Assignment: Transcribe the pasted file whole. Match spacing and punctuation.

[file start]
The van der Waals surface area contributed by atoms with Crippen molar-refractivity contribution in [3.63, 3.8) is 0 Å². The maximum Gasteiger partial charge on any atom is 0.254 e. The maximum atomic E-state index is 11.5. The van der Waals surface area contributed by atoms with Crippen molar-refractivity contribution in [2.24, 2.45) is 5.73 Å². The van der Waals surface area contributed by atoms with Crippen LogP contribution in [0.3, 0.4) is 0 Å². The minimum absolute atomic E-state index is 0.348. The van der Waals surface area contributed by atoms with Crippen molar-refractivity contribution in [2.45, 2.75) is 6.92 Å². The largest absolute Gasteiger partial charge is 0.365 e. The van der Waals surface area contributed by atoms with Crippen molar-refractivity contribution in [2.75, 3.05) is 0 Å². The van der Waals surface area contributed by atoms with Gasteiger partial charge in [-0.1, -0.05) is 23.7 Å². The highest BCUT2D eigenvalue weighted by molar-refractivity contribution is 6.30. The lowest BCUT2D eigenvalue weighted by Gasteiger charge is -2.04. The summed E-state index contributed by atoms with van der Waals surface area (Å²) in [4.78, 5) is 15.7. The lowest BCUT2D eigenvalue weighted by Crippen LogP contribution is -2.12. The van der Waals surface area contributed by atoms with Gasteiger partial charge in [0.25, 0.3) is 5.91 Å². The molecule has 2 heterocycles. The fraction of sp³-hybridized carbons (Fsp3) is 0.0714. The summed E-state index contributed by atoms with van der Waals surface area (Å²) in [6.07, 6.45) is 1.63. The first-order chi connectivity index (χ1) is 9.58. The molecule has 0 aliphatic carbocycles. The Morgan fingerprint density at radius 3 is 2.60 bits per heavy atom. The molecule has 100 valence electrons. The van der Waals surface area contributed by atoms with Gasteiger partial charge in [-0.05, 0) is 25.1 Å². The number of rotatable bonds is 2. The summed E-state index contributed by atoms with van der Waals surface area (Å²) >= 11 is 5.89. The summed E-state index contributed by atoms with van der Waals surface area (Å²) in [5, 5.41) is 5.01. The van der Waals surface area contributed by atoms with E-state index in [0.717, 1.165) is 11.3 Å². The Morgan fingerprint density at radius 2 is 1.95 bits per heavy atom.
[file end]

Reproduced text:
The van der Waals surface area contributed by atoms with Crippen molar-refractivity contribution in [3.63, 3.8) is 0 Å². The maximum Gasteiger partial charge on any atom is 0.254 e. The maximum atomic E-state index is 11.5. The van der Waals surface area contributed by atoms with Crippen molar-refractivity contribution in [2.24, 2.45) is 5.73 Å². The van der Waals surface area contributed by atoms with Crippen LogP contribution in [0.3, 0.4) is 0 Å². The minimum absolute atomic E-state index is 0.348. The van der Waals surface area contributed by atoms with Crippen molar-refractivity contribution in [2.45, 2.75) is 6.92 Å². The largest absolute Gasteiger partial charge is 0.365 e. The van der Waals surface area contributed by atoms with Crippen molar-refractivity contribution in [2.75, 3.05) is 0 Å². The van der Waals surface area contributed by atoms with Gasteiger partial charge in [-0.1, -0.05) is 23.7 Å². The highest BCUT2D eigenvalue weighted by molar-refractivity contribution is 6.30. The lowest BCUT2D eigenvalue weighted by Gasteiger charge is -2.04. The summed E-state index contributed by atoms with van der Waals surface area (Å²) in [4.78, 5) is 15.7. The lowest BCUT2D eigenvalue weighted by Crippen LogP contribution is -2.12. The van der Waals surface area contributed by atoms with Gasteiger partial charge in [0.25, 0.3) is 5.91 Å². The molecule has 2 heterocycles. The fraction of sp³-hybridized carbons (Fsp3) is 0.0714. The summed E-state index contributed by atoms with van der Waals surface area (Å²) in [6.07, 6.45) is 1.63. The first-order chi connectivity index (χ1) is 9.58. The molecule has 0 aliphatic carbocycles. The Morgan fingerprint density at radius 3 is 2.60 bits per heavy atom. The molecule has 100 valence electrons. The van der Waals surface area contributed by atoms with Gasteiger partial charge in [-0.05, 0) is 25.1 Å². The number of rotatable bonds is 2. The summed E-state index contributed by atoms with van der Waals surface area (Å²) >= 11 is 5.89. The summed E-state index contributed by atoms with van der Waals surface area (Å²) in [5, 5.41) is 5.01. The van der Waals surface area contributed by atoms with E-state index in [0.717, 1.165) is 11.3 Å². The Morgan fingerprint density at radius 2 is 1.95 bits per heavy atom.